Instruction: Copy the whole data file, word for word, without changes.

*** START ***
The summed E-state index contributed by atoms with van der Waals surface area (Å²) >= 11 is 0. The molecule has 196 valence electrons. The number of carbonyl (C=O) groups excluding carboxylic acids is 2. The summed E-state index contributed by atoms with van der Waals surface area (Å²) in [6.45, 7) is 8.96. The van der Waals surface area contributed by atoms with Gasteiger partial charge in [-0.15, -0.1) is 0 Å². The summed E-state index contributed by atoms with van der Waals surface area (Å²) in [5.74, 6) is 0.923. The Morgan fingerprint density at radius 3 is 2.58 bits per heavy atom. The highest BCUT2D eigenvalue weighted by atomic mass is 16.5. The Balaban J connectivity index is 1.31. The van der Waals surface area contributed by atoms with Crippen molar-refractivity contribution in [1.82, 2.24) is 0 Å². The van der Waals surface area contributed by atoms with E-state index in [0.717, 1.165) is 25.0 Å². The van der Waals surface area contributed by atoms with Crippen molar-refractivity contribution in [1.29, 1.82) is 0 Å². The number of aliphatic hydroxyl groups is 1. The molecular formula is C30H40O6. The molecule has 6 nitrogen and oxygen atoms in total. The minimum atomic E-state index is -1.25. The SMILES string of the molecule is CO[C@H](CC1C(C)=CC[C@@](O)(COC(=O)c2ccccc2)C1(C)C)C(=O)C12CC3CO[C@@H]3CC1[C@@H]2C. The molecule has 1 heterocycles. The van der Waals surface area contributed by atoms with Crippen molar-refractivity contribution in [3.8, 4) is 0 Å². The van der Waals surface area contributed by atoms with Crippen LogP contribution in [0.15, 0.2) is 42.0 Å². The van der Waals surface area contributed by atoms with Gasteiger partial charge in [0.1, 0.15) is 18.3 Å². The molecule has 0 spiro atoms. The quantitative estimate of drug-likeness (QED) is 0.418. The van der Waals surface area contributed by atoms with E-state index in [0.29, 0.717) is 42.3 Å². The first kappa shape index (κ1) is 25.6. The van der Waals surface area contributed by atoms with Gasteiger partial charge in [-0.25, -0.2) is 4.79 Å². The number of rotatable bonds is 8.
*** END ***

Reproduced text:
The summed E-state index contributed by atoms with van der Waals surface area (Å²) >= 11 is 0. The molecule has 196 valence electrons. The number of carbonyl (C=O) groups excluding carboxylic acids is 2. The summed E-state index contributed by atoms with van der Waals surface area (Å²) in [6.45, 7) is 8.96. The van der Waals surface area contributed by atoms with Gasteiger partial charge in [-0.15, -0.1) is 0 Å². The summed E-state index contributed by atoms with van der Waals surface area (Å²) in [5.74, 6) is 0.923. The Morgan fingerprint density at radius 3 is 2.58 bits per heavy atom. The highest BCUT2D eigenvalue weighted by atomic mass is 16.5. The Balaban J connectivity index is 1.31. The van der Waals surface area contributed by atoms with Crippen molar-refractivity contribution in [1.82, 2.24) is 0 Å². The van der Waals surface area contributed by atoms with E-state index in [0.717, 1.165) is 25.0 Å². The van der Waals surface area contributed by atoms with Crippen molar-refractivity contribution in [1.29, 1.82) is 0 Å². The number of aliphatic hydroxyl groups is 1. The molecular formula is C30H40O6. The molecule has 6 nitrogen and oxygen atoms in total. The minimum atomic E-state index is -1.25. The SMILES string of the molecule is CO[C@H](CC1C(C)=CC[C@@](O)(COC(=O)c2ccccc2)C1(C)C)C(=O)C12CC3CO[C@@H]3CC1[C@@H]2C. The molecule has 1 heterocycles. The van der Waals surface area contributed by atoms with Crippen molar-refractivity contribution in [3.8, 4) is 0 Å². The van der Waals surface area contributed by atoms with Crippen LogP contribution in [0.15, 0.2) is 42.0 Å². The van der Waals surface area contributed by atoms with Gasteiger partial charge in [0.1, 0.15) is 18.3 Å². The molecule has 0 spiro atoms. The quantitative estimate of drug-likeness (QED) is 0.418. The van der Waals surface area contributed by atoms with E-state index in [0.29, 0.717) is 42.3 Å². The first kappa shape index (κ1) is 25.6. The van der Waals surface area contributed by atoms with Gasteiger partial charge in [-0.25, -0.2) is 4.79 Å². The number of rotatable bonds is 8.